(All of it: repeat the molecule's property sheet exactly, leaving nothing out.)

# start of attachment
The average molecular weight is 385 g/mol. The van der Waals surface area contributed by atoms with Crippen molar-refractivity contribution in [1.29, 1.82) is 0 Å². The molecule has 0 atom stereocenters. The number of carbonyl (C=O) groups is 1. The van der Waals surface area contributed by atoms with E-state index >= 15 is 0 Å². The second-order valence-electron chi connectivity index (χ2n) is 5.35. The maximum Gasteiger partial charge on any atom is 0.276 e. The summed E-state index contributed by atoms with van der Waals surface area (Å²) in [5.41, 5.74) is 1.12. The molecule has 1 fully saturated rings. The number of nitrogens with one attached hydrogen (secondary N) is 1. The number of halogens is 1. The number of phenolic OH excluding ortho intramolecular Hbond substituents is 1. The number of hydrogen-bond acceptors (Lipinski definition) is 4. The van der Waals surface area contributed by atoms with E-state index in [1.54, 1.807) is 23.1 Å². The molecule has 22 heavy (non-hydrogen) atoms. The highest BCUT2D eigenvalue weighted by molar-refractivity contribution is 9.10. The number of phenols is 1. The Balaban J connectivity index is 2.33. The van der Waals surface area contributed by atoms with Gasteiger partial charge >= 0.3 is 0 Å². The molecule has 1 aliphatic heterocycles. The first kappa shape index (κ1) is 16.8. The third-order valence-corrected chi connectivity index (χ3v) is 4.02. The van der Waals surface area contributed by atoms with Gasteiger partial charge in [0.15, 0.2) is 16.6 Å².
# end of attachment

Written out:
The average molecular weight is 385 g/mol. The van der Waals surface area contributed by atoms with Crippen molar-refractivity contribution in [1.29, 1.82) is 0 Å². The molecule has 0 atom stereocenters. The number of carbonyl (C=O) groups is 1. The van der Waals surface area contributed by atoms with E-state index >= 15 is 0 Å². The second-order valence-electron chi connectivity index (χ2n) is 5.35. The maximum Gasteiger partial charge on any atom is 0.276 e. The summed E-state index contributed by atoms with van der Waals surface area (Å²) in [5.41, 5.74) is 1.12. The molecule has 1 fully saturated rings. The number of nitrogens with one attached hydrogen (secondary N) is 1. The number of halogens is 1. The number of phenolic OH excluding ortho intramolecular Hbond substituents is 1. The number of hydrogen-bond acceptors (Lipinski definition) is 4. The van der Waals surface area contributed by atoms with E-state index in [1.54, 1.807) is 23.1 Å². The molecule has 22 heavy (non-hydrogen) atoms. The highest BCUT2D eigenvalue weighted by molar-refractivity contribution is 9.10. The number of phenols is 1. The Balaban J connectivity index is 2.33. The van der Waals surface area contributed by atoms with Gasteiger partial charge >= 0.3 is 0 Å². The molecule has 1 aliphatic heterocycles. The first kappa shape index (κ1) is 16.8. The third-order valence-corrected chi connectivity index (χ3v) is 4.02. The van der Waals surface area contributed by atoms with Gasteiger partial charge in [0.15, 0.2) is 16.6 Å².